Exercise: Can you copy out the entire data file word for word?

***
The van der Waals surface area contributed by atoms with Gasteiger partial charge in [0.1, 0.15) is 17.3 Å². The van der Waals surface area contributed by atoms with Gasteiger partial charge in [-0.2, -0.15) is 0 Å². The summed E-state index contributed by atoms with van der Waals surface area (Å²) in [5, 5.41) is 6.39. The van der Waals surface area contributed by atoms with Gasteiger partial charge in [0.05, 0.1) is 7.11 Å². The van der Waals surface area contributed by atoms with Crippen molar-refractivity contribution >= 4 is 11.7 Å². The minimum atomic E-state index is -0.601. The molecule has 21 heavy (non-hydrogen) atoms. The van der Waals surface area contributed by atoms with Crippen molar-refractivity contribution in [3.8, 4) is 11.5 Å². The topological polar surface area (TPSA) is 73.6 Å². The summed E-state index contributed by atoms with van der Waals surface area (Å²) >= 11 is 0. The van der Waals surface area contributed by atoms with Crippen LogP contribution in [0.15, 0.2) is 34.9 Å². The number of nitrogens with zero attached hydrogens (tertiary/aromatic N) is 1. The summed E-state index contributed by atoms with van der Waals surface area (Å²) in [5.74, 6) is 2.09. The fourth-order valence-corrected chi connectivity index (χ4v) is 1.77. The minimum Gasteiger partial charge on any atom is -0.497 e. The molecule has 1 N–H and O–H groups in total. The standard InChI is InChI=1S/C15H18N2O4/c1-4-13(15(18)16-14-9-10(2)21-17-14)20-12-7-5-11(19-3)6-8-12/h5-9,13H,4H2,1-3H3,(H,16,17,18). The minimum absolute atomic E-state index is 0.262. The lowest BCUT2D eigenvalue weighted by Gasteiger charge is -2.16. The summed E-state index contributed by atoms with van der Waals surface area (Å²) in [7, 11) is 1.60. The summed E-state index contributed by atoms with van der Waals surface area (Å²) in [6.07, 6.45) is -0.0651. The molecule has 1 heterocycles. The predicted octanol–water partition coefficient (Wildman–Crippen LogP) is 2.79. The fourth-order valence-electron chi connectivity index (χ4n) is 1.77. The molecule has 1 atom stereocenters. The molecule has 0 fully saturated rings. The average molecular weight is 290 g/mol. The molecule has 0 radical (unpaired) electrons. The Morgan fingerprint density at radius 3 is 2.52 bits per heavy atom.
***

The van der Waals surface area contributed by atoms with Gasteiger partial charge in [0.1, 0.15) is 17.3 Å². The van der Waals surface area contributed by atoms with Gasteiger partial charge in [-0.2, -0.15) is 0 Å². The summed E-state index contributed by atoms with van der Waals surface area (Å²) in [5, 5.41) is 6.39. The van der Waals surface area contributed by atoms with Gasteiger partial charge in [0.05, 0.1) is 7.11 Å². The van der Waals surface area contributed by atoms with Crippen molar-refractivity contribution >= 4 is 11.7 Å². The minimum atomic E-state index is -0.601. The molecule has 21 heavy (non-hydrogen) atoms. The van der Waals surface area contributed by atoms with Crippen molar-refractivity contribution in [3.8, 4) is 11.5 Å². The topological polar surface area (TPSA) is 73.6 Å². The summed E-state index contributed by atoms with van der Waals surface area (Å²) >= 11 is 0. The van der Waals surface area contributed by atoms with Crippen LogP contribution in [0.15, 0.2) is 34.9 Å². The number of nitrogens with zero attached hydrogens (tertiary/aromatic N) is 1. The summed E-state index contributed by atoms with van der Waals surface area (Å²) in [5.74, 6) is 2.09. The fourth-order valence-corrected chi connectivity index (χ4v) is 1.77. The minimum Gasteiger partial charge on any atom is -0.497 e. The molecule has 1 N–H and O–H groups in total. The standard InChI is InChI=1S/C15H18N2O4/c1-4-13(15(18)16-14-9-10(2)21-17-14)20-12-7-5-11(19-3)6-8-12/h5-9,13H,4H2,1-3H3,(H,16,17,18). The minimum absolute atomic E-state index is 0.262. The lowest BCUT2D eigenvalue weighted by Gasteiger charge is -2.16. The summed E-state index contributed by atoms with van der Waals surface area (Å²) in [7, 11) is 1.60. The summed E-state index contributed by atoms with van der Waals surface area (Å²) in [6.07, 6.45) is -0.0651. The molecule has 1 heterocycles. The predicted octanol–water partition coefficient (Wildman–Crippen LogP) is 2.79. The fourth-order valence-electron chi connectivity index (χ4n) is 1.77. The molecule has 1 atom stereocenters. The molecule has 0 fully saturated rings. The average molecular weight is 290 g/mol. The molecule has 0 radical (unpaired) electrons. The Morgan fingerprint density at radius 3 is 2.52 bits per heavy atom.